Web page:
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Arch Phys Med Rehabil. 2017 Aug;98(8):1560-1566. doi: 10.1016/j.apmr.2017.01.010. Epub 2017 Feb 8.

Work Limitations 4 Years After Mild Traumatic Brain Injury: A Cohort Study.

Author information

1
National Institute for Stroke and Applied Neuroscience, School of Public Health & Psychosocial Studies, Auckland University of Technology, Auckland, New Zealand. Electronic address: alice.theadom@aut.ac.nz.
2
School of Psychology, University of Auckland, Auckland, New Zealand.
3
National Institute for Stroke and Applied Neuroscience, School of Public Health & Psychosocial Studies, Auckland University of Technology, Auckland, New Zealand.
4
Waikato Occupational Services, Hamilton, New Zealand.
5
Department of Biostatistics and Epidemiology, School of Public Health and Psychosocial Studies, Auckland University of Technology, Auckland.
6
Health Research Council of New Zealand, Auckland, New Zealand.
7
School of Psychology, University of Waikato, Hamilton, New Zealand.

Abstract

OBJECTIVE:

To explore employment status, work limitations, and productivity loss after mild traumatic brain injury (TBI).

DESIGN:

Inception cohort study over 4 years.

SETTING:

General community.

PARTICIPANTS:

Adults (N=245; >16y at the time of injury) who experienced a mild TBI and who were employed prior to their injury.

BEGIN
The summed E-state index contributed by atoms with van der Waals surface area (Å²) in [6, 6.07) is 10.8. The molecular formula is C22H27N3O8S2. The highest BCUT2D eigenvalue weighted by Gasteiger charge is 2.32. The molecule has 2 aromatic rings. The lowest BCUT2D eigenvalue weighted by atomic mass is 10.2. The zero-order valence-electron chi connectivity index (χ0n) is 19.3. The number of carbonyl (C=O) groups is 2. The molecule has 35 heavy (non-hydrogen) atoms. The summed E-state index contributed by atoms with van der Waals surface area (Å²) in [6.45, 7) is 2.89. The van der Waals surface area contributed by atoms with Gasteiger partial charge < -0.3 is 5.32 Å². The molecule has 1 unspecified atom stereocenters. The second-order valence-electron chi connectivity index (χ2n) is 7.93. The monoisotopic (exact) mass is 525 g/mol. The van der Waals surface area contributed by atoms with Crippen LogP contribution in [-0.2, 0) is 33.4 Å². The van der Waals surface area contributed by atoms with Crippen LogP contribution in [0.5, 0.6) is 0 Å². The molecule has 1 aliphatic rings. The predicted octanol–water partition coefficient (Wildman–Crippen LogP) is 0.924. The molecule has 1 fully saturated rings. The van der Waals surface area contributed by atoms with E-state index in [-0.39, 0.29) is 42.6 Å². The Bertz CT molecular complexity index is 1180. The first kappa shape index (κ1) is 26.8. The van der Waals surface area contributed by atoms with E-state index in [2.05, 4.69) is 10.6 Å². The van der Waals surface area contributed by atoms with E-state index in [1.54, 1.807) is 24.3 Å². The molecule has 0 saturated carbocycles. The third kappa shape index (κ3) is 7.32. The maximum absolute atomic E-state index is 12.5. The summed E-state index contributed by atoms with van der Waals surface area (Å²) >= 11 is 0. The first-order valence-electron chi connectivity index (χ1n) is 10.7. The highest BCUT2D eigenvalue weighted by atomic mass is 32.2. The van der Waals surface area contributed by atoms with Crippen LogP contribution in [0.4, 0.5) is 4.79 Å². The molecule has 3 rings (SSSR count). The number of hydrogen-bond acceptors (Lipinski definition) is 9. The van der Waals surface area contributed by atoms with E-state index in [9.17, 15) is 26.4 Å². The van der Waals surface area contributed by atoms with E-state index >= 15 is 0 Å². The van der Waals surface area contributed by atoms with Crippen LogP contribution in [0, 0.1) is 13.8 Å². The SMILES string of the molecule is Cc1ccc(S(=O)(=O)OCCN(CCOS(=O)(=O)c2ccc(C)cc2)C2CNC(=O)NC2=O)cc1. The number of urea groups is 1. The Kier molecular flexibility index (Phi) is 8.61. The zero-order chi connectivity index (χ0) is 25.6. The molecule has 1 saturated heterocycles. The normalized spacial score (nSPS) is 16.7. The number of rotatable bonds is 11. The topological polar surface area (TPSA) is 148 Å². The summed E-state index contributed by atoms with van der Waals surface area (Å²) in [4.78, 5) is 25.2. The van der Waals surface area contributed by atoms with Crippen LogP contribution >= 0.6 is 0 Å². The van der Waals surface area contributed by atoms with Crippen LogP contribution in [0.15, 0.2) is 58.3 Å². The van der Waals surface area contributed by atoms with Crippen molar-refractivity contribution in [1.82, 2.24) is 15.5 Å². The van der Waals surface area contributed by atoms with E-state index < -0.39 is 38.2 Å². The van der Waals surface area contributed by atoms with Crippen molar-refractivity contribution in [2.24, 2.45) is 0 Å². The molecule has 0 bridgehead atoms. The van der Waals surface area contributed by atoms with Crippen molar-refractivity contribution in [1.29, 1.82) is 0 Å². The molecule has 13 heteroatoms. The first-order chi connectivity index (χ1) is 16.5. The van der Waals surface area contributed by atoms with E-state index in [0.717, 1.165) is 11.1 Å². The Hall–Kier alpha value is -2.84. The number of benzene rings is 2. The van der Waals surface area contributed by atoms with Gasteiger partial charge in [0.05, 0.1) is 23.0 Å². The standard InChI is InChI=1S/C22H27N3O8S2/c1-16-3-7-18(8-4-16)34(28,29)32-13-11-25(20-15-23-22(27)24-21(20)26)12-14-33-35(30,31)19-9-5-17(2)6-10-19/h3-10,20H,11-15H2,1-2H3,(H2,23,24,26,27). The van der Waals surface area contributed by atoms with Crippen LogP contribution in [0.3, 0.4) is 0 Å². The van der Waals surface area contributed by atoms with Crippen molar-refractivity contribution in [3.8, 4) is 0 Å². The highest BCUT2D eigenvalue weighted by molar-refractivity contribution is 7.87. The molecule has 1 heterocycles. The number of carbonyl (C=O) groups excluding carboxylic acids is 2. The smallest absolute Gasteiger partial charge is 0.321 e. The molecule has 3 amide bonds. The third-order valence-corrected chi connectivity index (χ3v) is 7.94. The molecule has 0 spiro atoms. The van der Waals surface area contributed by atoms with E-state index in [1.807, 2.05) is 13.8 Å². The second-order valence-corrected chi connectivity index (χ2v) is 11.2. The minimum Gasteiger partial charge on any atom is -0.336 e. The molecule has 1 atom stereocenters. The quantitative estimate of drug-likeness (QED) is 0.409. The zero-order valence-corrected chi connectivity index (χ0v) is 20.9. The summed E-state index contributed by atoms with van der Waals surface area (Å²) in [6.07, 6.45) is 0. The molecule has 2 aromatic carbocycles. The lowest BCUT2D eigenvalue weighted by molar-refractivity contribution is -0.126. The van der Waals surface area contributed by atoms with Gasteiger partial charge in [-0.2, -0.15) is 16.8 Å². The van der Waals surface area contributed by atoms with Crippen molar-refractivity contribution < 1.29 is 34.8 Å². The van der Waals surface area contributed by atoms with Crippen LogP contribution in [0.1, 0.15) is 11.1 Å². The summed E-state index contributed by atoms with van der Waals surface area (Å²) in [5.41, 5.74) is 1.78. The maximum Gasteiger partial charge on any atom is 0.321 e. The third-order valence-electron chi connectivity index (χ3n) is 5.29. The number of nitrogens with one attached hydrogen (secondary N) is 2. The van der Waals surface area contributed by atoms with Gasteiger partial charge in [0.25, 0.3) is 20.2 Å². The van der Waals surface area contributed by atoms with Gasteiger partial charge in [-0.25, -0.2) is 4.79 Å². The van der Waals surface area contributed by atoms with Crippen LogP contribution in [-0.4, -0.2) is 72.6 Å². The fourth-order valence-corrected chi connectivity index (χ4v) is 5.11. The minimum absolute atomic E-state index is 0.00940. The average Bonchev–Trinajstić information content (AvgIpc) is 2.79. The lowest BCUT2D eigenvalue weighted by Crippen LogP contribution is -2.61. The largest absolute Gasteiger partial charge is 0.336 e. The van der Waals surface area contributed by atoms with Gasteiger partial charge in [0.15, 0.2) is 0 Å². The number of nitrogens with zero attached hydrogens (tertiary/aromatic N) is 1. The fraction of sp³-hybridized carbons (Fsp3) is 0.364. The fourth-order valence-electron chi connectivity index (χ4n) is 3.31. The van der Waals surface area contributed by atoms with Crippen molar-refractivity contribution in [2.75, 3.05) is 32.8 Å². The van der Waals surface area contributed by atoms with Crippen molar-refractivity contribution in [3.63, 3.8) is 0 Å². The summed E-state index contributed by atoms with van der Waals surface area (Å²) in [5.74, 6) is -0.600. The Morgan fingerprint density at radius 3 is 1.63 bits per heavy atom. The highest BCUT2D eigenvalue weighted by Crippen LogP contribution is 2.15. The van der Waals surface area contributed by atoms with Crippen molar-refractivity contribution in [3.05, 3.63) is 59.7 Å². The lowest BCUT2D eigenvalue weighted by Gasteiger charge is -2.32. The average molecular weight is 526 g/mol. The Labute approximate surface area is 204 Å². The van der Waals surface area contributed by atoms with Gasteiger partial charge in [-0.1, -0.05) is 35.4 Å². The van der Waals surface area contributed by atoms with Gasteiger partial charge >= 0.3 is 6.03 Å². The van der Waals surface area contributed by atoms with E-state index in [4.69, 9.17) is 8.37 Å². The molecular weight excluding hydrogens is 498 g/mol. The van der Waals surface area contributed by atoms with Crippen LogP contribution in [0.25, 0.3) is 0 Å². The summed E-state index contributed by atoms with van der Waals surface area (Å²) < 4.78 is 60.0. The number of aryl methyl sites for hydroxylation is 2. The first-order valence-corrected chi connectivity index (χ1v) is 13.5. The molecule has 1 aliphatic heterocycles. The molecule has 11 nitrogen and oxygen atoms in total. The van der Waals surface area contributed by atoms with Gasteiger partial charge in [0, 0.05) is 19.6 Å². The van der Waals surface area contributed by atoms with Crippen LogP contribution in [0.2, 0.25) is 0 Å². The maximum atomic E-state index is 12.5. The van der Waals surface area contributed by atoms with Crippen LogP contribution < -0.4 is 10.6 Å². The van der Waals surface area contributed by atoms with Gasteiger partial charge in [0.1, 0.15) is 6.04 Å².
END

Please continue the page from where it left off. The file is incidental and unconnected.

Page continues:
INTERVENTIONS:

Not applicable.

MAIN OUTCOME MEASURES:

Details of the injury, demographic information, and preinjury employment status were collected from medical records and self-report. Symptoms and mood were assessed 1 month postinjury using the Rivermead Post-Concussion Symptom Questionnaire and the Hospital Anxiety and Depression Scale. Postinjury employment status and work productivity were assessed 4 years postinjury using the Work Limitations Questionnaire.

RESULTS:

Four years after mild TBI, 17.3% of participants had exited the workforce (other than for reasons of retirement or to study) or had reduced their working hours compared with preinjury. A further 15.5% reported experiencing limitations at work because of their injury. Average work productivity loss was 3.6%. The symptom of taking longer to think 1 month postinjury significantly predicted work productivity loss 4 years later (β=.47, t=3.79, P≤.001).

CONCLUSIONS:

Although changes in employment status and difficulties at work are likely over time, the results indicate increased unemployment rates, work limitations, and productivity loss in the longer term after a mild TBI. Identification of cognitive difficulties 1 month after TBI in working aged adults and subsequent interventions to address these difficulties are required to facilitate work productivity.

KEYWORDS:

Brain concussion; Brain injuries, traumatic; Employment; Longitudinal studies; Rehabilitation; Work

PMID:
28188778
DOI:
10.1016/j.apmr.2017.01.010
[Indexed for MEDLINE]

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